Once each of the kids were finished turning their dough into a roundish shaped tortilla, sometimes oblong, some with a point jutting out to the side, mom began putting each of their tortillas, one-by-one on an electric skillet on the classroom counter behind her. I could hear her explaining how the skillet didn’t need oil, these were cooked differently than Indian fry bread, that it just needed to be hot -- too hot for them to touch. She told them that they’d know when they’re tortillas were ready to be turned for cooking on the other side when a few small bubbles began forming on the dough as it cooked. All the children watched and Amy winced when Mom picked up the hot tortilla with her bare hands and flipped it over so it could cook on the other side. My mouth watered thinking of the butter that I knew Mom had brought along for us to spread over the top where it would melt into the crevices that were formed by the heat bubbles.
         When it was my turn at the cooking table, Mom let me sit by her side instead of in front of her on the other side of the table. It was funny to see her sitting in a kid chair, her knees sticking out to the sides, almost bumping the table. I had watched her make flour tortillas at home a couple of times, so I already knew that I had to flour the surface in front of me and put a little flour on the rolling pin too. I demonstrated rolling and flipping and rolling and flipping right along with her, making sure not to bump my rolling pin into hers, and pulling back her sleeves when she asked me to because they were sliding down and her hands were white and floury.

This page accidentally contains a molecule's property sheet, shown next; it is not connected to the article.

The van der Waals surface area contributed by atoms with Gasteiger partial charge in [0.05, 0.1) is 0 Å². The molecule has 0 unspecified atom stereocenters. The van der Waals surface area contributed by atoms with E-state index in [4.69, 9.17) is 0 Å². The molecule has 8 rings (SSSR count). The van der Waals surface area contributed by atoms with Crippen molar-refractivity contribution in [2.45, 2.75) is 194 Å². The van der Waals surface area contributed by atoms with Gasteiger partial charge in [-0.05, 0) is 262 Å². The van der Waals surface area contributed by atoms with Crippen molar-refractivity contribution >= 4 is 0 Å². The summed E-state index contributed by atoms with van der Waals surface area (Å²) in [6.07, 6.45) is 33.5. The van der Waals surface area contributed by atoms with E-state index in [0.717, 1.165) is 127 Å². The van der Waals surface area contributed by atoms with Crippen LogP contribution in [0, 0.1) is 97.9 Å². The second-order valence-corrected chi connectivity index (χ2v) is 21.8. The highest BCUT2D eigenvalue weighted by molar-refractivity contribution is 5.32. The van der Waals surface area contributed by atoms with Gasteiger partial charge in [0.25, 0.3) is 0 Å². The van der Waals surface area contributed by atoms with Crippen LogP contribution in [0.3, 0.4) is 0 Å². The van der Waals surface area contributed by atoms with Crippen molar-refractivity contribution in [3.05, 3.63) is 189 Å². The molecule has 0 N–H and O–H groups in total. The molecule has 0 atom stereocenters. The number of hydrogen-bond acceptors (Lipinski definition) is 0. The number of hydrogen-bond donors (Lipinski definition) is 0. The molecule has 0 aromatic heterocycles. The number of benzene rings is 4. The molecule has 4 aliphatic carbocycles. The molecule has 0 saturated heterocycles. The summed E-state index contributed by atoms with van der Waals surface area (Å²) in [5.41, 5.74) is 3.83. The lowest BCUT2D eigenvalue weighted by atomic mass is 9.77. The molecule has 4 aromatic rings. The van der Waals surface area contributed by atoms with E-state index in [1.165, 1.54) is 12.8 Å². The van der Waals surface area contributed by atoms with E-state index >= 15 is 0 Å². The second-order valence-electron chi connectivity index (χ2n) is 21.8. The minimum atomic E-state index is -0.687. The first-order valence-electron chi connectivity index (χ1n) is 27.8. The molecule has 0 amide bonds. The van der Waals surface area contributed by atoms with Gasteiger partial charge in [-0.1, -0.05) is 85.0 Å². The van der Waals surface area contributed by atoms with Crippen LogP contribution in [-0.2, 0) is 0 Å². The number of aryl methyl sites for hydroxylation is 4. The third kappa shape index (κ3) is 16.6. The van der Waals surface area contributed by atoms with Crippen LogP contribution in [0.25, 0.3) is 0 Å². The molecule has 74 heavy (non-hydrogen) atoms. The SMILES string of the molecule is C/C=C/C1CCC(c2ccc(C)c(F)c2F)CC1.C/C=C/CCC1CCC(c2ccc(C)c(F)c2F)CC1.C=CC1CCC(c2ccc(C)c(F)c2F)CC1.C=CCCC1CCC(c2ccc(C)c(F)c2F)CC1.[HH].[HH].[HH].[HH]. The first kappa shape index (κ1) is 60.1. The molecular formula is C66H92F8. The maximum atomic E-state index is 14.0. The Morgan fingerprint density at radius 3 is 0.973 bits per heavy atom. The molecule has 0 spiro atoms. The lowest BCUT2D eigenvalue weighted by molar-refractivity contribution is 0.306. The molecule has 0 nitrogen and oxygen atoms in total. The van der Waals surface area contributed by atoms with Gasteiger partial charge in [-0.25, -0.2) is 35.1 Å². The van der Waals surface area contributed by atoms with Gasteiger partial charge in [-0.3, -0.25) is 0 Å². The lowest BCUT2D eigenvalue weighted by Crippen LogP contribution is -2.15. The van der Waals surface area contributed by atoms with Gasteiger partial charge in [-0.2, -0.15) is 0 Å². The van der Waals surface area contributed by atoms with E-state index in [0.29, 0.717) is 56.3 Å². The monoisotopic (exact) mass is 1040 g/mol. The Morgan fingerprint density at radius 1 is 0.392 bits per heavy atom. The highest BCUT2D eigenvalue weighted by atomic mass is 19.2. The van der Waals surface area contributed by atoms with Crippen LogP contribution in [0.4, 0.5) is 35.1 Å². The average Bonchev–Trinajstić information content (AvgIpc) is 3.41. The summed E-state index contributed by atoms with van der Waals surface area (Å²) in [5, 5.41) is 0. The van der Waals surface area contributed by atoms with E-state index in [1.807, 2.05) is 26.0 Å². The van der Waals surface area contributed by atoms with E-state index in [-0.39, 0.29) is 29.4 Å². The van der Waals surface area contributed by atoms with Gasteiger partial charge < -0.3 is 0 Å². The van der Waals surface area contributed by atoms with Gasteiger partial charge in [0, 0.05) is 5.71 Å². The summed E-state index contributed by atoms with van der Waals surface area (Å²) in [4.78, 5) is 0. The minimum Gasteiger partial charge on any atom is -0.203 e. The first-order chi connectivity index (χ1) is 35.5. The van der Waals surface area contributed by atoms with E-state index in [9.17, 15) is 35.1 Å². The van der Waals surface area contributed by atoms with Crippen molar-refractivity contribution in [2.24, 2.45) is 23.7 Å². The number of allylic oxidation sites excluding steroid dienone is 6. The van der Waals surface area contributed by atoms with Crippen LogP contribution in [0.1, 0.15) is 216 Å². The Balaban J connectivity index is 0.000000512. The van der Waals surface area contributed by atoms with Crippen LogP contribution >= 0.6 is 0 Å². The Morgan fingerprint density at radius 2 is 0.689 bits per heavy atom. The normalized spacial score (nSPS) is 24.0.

Even though I had finished rolling my tortilla as round and as big as I could before everyone else, I had to wait my turn to have Mom cook it on the electric skillet. At home she cooked tortillas on the griddle of our stove or in a cast iron skillet. I watched as bubbles formed on the tortillas and knew right when they needed to be flipped -- Mom would lift the lightly bubbled and browned tortilla, picking it up carefully with her bare fingers and flip it over to cook on the other side. I watched as my classmates spread butter over their tortillas the way we did it at home, by rubbing the half-opened side of a stick of butter around the warm round surface, the butter melting in its tracks along the way. Mom showed each of them how to roll the buttered tortilla into an easy-to-hold taquito shape for eating. When it was my turn to rub my warm tortilla with butter, the others were already licking their lips and asking for more. Mom smiled, flouring the surface on the table in front of her, the curls around her face bouncing as she worked. I bit into my own flour tortilla the warm, doughy, buttery flavor filling my mouth, and I closed my mouth and chewed.


  1. Favorite treat growing up was my mom's flour tortillas with butter!

  2. Yes! My grandmother used to make flour tortillas for us sometimes and we ate them just like this, or with eggs and chorizo if we were over for Sunday lunch or something. Yummmmmm. One of the snacks my Dad always went for was this with a little bit of jam too, and that still tastes like home to me.